-music takes ages to notate
    -no FlexiTime
    -no automatic placing of dynamics etc (hard to get continuity of spacing)
    -generally frustrating and confusing to use

    That's why I stopped buying the updates with Finale 2002. However, if they have seriously addressed these issues and offered a complete rewrite, rather than just a further-bloating of the legacy codebase, I might reconsider my judgement. Past experience says not to hold your breath though.
  • Re:No big loss... (Score:4, Interesting)

    by whiteSanjuro (693864) on Thursday January 15, 2004 @11:10AM (#7985442)
    Have you used Cubase's score editor? Because it seems Hans Zimmer [] has...if it's good enough for him, it should be good enough for most of the rest of the world. And yes, I know the difference because I tried to score music with Finale, and I have written songs with Cubase. Just because the sequencer is the default interface doesn't mean there isn't more under the hood.
  • by Analog Penguin (550933) on Thursday January 15, 2004 @01:28PM (#7987155)
    Dunno about ConcertWare importing, but Melody Assistant [] has to be the best cheap notation program I've ever used. It has all the other features you mention, and costs $15 (!) with indefinite free updates (which happen at regular intervals, with many new features). It's definitely worth a look.
  • How does it compare? (Score:3, Interesting)

    by gidds (56397) <`ku.em.sddig' `ta' `todhsals'> on Thursday January 15, 2004 @07:25PM (#7992212) Homepage
    I do all my sequencing and notation work in Cubase, because that's what I've always used, and I have an investment in it. I did look at the demo of Finale for a short while, but my impression was that although it made simple things easier, I had real trouble doing anything more complex (e.g. cross-rhythms on the same stave). So although Cubase's score module is a pain to use and needs a lot of tweaking, I've stuck with it. Has anyone else used both - is my impression fair?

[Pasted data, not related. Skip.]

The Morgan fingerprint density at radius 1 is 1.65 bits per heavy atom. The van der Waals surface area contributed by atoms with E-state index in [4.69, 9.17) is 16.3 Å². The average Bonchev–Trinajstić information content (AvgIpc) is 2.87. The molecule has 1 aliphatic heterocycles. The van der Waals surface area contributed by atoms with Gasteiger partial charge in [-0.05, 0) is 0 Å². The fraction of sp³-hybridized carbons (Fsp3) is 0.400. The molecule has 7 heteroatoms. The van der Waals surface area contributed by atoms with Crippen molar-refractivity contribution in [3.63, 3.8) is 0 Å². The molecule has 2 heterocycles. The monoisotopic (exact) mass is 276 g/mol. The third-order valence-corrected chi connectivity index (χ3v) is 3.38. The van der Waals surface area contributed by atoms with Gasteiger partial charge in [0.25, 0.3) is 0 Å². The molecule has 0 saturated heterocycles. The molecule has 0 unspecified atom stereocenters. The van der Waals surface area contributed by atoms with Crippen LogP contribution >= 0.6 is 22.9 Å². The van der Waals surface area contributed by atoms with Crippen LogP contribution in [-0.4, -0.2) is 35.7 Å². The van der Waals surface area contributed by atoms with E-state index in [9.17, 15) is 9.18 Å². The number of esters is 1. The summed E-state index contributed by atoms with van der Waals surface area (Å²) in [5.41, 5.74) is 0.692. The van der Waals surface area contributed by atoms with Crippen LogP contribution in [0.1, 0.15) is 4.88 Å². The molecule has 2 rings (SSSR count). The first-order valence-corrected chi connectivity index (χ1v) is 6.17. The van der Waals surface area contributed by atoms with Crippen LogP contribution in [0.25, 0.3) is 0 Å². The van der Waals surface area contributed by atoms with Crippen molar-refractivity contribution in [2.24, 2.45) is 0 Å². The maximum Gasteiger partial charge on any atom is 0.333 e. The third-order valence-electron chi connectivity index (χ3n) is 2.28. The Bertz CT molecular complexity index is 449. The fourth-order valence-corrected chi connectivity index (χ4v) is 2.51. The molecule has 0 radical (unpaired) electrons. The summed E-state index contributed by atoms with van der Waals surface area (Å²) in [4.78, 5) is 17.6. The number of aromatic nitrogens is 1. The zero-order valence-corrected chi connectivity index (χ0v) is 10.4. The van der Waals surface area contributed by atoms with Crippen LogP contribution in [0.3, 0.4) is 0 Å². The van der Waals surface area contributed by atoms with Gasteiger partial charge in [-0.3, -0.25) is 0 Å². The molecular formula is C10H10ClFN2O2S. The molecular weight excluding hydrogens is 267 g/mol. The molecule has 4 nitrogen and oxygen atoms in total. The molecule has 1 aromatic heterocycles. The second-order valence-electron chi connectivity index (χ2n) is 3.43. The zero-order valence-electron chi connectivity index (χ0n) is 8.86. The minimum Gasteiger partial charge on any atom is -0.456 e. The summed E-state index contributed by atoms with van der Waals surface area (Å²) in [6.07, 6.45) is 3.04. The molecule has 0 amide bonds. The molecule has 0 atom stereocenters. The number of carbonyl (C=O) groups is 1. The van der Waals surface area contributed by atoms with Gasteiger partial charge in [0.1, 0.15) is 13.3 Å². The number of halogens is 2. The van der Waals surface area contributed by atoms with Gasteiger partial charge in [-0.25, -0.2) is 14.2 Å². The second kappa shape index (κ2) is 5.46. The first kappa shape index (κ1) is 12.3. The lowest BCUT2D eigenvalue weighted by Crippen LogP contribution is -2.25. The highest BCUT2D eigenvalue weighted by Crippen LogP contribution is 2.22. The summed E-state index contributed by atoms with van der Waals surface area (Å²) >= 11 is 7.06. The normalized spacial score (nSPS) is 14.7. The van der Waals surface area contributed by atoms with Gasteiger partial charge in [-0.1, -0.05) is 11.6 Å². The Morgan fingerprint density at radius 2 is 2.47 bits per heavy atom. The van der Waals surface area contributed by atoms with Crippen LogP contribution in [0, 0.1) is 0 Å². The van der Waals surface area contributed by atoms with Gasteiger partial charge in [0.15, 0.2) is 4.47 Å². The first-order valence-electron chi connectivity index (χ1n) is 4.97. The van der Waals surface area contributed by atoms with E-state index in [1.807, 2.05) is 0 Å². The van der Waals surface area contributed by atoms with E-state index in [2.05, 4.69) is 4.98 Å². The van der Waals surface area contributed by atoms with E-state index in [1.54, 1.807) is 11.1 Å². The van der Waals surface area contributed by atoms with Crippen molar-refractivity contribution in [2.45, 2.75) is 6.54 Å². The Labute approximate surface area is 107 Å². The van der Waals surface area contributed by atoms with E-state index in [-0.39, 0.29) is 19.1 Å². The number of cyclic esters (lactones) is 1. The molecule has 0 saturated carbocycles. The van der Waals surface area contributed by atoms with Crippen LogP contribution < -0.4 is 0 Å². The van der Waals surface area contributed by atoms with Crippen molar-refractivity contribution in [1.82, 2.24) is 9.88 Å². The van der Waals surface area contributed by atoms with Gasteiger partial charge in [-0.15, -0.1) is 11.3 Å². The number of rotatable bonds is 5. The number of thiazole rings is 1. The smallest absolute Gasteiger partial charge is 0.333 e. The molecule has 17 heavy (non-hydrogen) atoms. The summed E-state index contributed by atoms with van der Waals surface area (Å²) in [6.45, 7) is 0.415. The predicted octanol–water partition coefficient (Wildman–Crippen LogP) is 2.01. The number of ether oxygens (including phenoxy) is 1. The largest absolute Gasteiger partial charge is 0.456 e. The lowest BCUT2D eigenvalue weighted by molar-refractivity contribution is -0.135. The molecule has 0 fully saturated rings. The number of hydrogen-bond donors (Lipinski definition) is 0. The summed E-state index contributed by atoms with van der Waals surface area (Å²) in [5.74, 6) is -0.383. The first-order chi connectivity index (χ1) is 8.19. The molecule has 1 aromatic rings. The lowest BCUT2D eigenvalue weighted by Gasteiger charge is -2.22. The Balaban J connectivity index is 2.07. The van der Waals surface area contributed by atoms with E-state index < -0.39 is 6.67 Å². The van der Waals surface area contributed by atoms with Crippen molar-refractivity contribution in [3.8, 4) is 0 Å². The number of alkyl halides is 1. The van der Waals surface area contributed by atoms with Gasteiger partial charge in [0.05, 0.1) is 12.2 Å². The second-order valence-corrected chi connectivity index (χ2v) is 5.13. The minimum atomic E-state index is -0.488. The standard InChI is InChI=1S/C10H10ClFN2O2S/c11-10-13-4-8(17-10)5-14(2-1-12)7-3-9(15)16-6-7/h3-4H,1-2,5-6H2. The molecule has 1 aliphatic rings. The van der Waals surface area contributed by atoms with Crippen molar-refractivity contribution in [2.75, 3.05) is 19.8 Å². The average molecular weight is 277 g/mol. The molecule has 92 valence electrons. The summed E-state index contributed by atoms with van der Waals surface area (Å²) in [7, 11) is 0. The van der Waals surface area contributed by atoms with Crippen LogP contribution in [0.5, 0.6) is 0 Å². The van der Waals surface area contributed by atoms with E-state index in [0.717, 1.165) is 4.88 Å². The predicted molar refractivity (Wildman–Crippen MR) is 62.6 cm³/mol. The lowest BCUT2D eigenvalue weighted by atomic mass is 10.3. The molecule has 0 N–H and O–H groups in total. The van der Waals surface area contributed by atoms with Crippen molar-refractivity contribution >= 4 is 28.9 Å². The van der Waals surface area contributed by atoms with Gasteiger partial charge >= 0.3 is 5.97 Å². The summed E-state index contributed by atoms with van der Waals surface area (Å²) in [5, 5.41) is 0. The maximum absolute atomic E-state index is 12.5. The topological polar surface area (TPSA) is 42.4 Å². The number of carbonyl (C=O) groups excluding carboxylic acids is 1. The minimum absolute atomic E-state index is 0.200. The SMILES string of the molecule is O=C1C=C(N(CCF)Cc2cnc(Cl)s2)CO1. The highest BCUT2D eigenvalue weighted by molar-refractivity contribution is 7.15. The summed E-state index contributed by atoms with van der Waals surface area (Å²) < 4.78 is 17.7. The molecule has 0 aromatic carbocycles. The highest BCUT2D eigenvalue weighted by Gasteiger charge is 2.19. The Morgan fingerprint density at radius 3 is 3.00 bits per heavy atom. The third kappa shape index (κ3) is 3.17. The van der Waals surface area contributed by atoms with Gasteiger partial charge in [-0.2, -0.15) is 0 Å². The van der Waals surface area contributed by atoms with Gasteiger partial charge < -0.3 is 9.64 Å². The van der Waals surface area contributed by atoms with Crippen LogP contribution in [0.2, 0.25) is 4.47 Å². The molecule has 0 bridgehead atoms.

Also, has anyone got LilyPond [] working on OS X 10.2(.8)? It looks like an interesting idea -- completely automated notation, done right so that it doesn't need any tweaking, with no GUI and input from a text file (with optional translation from MIDI files &c) -- but installation was a pig. It needs fink [], so after spending 800MB of my HD and many hours downloading and compiling that, I try LilyPond and get a compiler error! I don't have time right now to try to find out why...

  • by haut (678547) on Thursday January 15, 2004 @09:12PM (#7993339)
    I had a music class (gened) and used Finale Notepad in classic mode for notation. To say the least, it sucked. While the timing was OK, when playing a song the sound was behind the cursor (on my PC it was perfect). Also, when I booted into OS9, the timing of the song would be terrible and fluctuating. I didn't understand why it would do that on my ibook, but I grew to dislike all but the PC version of Finale Notepad. I really hope the OSX version doesn't have any playback problems because that made it really frustrating.

What is algebra, exactly? Is it one of those three-cornered things? -- J.M. Barrie